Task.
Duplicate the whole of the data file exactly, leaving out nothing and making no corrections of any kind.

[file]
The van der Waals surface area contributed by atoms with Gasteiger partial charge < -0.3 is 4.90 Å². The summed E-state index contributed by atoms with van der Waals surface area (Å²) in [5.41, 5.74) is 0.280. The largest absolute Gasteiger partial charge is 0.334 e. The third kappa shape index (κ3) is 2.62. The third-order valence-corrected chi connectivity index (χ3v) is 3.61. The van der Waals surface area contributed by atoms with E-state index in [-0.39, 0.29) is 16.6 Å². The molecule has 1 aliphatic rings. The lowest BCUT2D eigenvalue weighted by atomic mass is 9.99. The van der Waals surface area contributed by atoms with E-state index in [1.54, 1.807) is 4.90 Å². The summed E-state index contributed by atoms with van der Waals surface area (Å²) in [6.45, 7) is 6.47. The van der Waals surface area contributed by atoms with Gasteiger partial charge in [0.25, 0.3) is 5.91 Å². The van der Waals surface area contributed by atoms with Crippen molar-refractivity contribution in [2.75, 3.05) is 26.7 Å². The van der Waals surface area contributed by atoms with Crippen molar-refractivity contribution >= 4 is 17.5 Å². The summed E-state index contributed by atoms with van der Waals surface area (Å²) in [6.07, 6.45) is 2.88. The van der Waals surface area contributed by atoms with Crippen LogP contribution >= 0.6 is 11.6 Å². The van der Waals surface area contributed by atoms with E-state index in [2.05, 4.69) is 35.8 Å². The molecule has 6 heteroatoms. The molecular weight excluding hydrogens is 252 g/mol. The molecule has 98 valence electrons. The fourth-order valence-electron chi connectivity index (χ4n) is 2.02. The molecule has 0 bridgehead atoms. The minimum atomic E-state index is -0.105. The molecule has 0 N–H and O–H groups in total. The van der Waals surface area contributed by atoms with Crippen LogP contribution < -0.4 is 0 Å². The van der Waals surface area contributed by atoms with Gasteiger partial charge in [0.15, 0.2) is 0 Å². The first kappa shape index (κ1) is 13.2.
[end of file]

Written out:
The van der Waals surface area contributed by atoms with Gasteiger partial charge < -0.3 is 4.90 Å². The summed E-state index contributed by atoms with van der Waals surface area (Å²) in [5.41, 5.74) is 0.280. The largest absolute Gasteiger partial charge is 0.334 e. The third kappa shape index (κ3) is 2.62. The third-order valence-corrected chi connectivity index (χ3v) is 3.61. The van der Waals surface area contributed by atoms with E-state index in [-0.39, 0.29) is 16.6 Å². The molecule has 1 aliphatic rings. The lowest BCUT2D eigenvalue weighted by atomic mass is 9.99. The van der Waals surface area contributed by atoms with E-state index in [1.54, 1.807) is 4.90 Å². The summed E-state index contributed by atoms with van der Waals surface area (Å²) in [6.45, 7) is 6.47. The van der Waals surface area contributed by atoms with Gasteiger partial charge in [0.25, 0.3) is 5.91 Å². The van der Waals surface area contributed by atoms with Crippen molar-refractivity contribution in [2.75, 3.05) is 26.7 Å². The van der Waals surface area contributed by atoms with Crippen molar-refractivity contribution >= 4 is 17.5 Å². The summed E-state index contributed by atoms with van der Waals surface area (Å²) in [6.07, 6.45) is 2.88. The van der Waals surface area contributed by atoms with Crippen LogP contribution >= 0.6 is 11.6 Å². The van der Waals surface area contributed by atoms with E-state index in [2.05, 4.69) is 35.8 Å². The molecule has 6 heteroatoms. The molecular weight excluding hydrogens is 252 g/mol. The molecule has 98 valence electrons. The fourth-order valence-electron chi connectivity index (χ4n) is 2.02. The molecule has 0 bridgehead atoms. The minimum atomic E-state index is -0.105. The molecule has 0 N–H and O–H groups in total. The van der Waals surface area contributed by atoms with Crippen LogP contribution < -0.4 is 0 Å². The van der Waals surface area contributed by atoms with Gasteiger partial charge in [0.15, 0.2) is 0 Å². The first kappa shape index (κ1) is 13.2.